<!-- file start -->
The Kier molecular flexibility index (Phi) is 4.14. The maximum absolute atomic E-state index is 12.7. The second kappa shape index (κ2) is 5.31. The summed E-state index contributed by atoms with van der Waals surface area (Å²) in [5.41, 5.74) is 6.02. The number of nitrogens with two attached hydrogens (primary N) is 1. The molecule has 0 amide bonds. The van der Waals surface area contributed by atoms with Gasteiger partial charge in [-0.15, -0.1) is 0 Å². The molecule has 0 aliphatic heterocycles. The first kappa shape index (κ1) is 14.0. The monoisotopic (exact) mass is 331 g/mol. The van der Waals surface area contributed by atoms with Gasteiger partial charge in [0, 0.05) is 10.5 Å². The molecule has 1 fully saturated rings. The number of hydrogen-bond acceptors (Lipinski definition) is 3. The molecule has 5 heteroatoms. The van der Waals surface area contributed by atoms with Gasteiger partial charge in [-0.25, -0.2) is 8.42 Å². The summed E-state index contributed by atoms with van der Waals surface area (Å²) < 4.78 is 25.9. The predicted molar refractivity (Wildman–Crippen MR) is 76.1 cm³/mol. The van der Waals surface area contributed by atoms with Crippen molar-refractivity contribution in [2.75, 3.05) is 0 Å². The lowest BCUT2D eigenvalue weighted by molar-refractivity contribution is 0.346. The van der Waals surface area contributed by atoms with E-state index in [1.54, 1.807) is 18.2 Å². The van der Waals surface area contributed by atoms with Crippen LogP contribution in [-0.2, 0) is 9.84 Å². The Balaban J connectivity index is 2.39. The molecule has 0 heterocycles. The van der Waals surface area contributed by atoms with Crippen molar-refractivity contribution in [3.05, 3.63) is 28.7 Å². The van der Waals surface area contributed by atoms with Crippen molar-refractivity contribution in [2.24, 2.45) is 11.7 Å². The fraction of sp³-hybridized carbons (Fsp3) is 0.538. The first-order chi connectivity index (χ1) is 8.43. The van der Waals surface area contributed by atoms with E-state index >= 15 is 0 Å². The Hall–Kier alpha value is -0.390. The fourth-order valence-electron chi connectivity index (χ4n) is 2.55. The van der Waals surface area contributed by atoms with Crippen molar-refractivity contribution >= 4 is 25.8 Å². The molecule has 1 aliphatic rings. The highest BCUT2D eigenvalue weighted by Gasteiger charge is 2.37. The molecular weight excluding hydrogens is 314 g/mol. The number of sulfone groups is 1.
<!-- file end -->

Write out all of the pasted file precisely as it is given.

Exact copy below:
The Kier molecular flexibility index (Phi) is 4.14. The maximum absolute atomic E-state index is 12.7. The second kappa shape index (κ2) is 5.31. The summed E-state index contributed by atoms with van der Waals surface area (Å²) in [5.41, 5.74) is 6.02. The number of nitrogens with two attached hydrogens (primary N) is 1. The molecule has 0 amide bonds. The van der Waals surface area contributed by atoms with Gasteiger partial charge in [-0.15, -0.1) is 0 Å². The molecule has 0 aliphatic heterocycles. The first kappa shape index (κ1) is 14.0. The monoisotopic (exact) mass is 331 g/mol. The van der Waals surface area contributed by atoms with Gasteiger partial charge in [0, 0.05) is 10.5 Å². The molecule has 1 fully saturated rings. The number of hydrogen-bond acceptors (Lipinski definition) is 3. The molecule has 5 heteroatoms. The van der Waals surface area contributed by atoms with Gasteiger partial charge in [-0.25, -0.2) is 8.42 Å². The summed E-state index contributed by atoms with van der Waals surface area (Å²) < 4.78 is 25.9. The predicted molar refractivity (Wildman–Crippen MR) is 76.1 cm³/mol. The van der Waals surface area contributed by atoms with Crippen molar-refractivity contribution in [2.75, 3.05) is 0 Å². The lowest BCUT2D eigenvalue weighted by molar-refractivity contribution is 0.346. The van der Waals surface area contributed by atoms with E-state index in [1.54, 1.807) is 18.2 Å². The van der Waals surface area contributed by atoms with Crippen LogP contribution in [-0.2, 0) is 9.84 Å². The Balaban J connectivity index is 2.39. The molecule has 0 heterocycles. The van der Waals surface area contributed by atoms with Crippen molar-refractivity contribution in [3.05, 3.63) is 28.7 Å². The van der Waals surface area contributed by atoms with Crippen molar-refractivity contribution in [2.24, 2.45) is 11.7 Å². The fraction of sp³-hybridized carbons (Fsp3) is 0.538. The first-order chi connectivity index (χ1) is 8.43. The van der Waals surface area contributed by atoms with E-state index >= 15 is 0 Å². The Hall–Kier alpha value is -0.390. The fourth-order valence-electron chi connectivity index (χ4n) is 2.55. The van der Waals surface area contributed by atoms with Crippen molar-refractivity contribution >= 4 is 25.8 Å². The molecule has 1 aliphatic rings. The highest BCUT2D eigenvalue weighted by Gasteiger charge is 2.37. The molecular weight excluding hydrogens is 314 g/mol. The number of sulfone groups is 1.